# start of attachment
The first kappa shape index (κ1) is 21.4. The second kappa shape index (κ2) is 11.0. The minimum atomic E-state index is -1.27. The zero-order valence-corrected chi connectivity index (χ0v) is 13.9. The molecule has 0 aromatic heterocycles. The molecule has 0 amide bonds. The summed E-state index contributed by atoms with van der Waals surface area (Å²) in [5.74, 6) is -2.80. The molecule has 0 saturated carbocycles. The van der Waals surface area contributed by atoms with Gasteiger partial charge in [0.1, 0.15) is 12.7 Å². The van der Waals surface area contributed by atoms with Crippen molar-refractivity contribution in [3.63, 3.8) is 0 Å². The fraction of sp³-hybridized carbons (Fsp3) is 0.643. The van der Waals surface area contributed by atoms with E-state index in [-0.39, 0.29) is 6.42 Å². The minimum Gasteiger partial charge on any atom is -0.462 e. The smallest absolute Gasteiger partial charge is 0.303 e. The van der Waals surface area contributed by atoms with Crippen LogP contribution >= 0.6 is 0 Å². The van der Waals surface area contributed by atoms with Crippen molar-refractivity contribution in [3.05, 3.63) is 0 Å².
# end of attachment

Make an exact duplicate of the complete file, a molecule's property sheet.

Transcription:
The first kappa shape index (κ1) is 21.4. The second kappa shape index (κ2) is 11.0. The minimum atomic E-state index is -1.27. The zero-order valence-corrected chi connectivity index (χ0v) is 13.9. The molecule has 0 aromatic heterocycles. The molecule has 0 amide bonds. The summed E-state index contributed by atoms with van der Waals surface area (Å²) in [5.74, 6) is -2.80. The molecule has 0 saturated carbocycles. The van der Waals surface area contributed by atoms with Gasteiger partial charge in [0.1, 0.15) is 12.7 Å². The van der Waals surface area contributed by atoms with Crippen molar-refractivity contribution in [3.63, 3.8) is 0 Å². The fraction of sp³-hybridized carbons (Fsp3) is 0.643. The van der Waals surface area contributed by atoms with E-state index in [-0.39, 0.29) is 6.42 Å². The minimum Gasteiger partial charge on any atom is -0.462 e. The smallest absolute Gasteiger partial charge is 0.303 e. The van der Waals surface area contributed by atoms with Crippen LogP contribution >= 0.6 is 0 Å². The van der Waals surface area contributed by atoms with Crippen molar-refractivity contribution in [3.05, 3.63) is 0 Å².